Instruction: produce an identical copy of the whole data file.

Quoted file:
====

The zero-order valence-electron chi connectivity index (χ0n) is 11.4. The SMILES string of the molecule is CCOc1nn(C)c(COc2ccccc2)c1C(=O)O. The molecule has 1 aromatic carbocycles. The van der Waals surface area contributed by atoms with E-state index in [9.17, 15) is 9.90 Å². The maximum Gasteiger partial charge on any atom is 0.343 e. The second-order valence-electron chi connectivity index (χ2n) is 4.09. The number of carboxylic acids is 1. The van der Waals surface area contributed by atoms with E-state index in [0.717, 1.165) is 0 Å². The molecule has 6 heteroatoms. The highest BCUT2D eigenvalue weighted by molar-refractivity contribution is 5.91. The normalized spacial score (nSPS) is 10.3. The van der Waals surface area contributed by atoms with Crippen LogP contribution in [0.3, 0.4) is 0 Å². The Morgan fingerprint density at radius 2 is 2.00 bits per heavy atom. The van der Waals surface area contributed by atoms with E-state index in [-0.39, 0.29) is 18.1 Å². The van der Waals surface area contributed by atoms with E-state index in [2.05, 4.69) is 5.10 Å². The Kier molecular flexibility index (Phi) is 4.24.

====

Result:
The zero-order valence-electron chi connectivity index (χ0n) is 11.4. The SMILES string of the molecule is CCOc1nn(C)c(COc2ccccc2)c1C(=O)O. The molecule has 1 aromatic carbocycles. The van der Waals surface area contributed by atoms with E-state index in [9.17, 15) is 9.90 Å². The maximum Gasteiger partial charge on any atom is 0.343 e. The second-order valence-electron chi connectivity index (χ2n) is 4.09. The number of carboxylic acids is 1. The van der Waals surface area contributed by atoms with E-state index in [0.717, 1.165) is 0 Å². The molecule has 6 heteroatoms. The highest BCUT2D eigenvalue weighted by molar-refractivity contribution is 5.91. The normalized spacial score (nSPS) is 10.3. The van der Waals surface area contributed by atoms with Crippen LogP contribution in [0.3, 0.4) is 0 Å². The Morgan fingerprint density at radius 2 is 2.00 bits per heavy atom. The van der Waals surface area contributed by atoms with E-state index in [-0.39, 0.29) is 18.1 Å². The van der Waals surface area contributed by atoms with E-state index in [2.05, 4.69) is 5.10 Å². The Kier molecular flexibility index (Phi) is 4.24.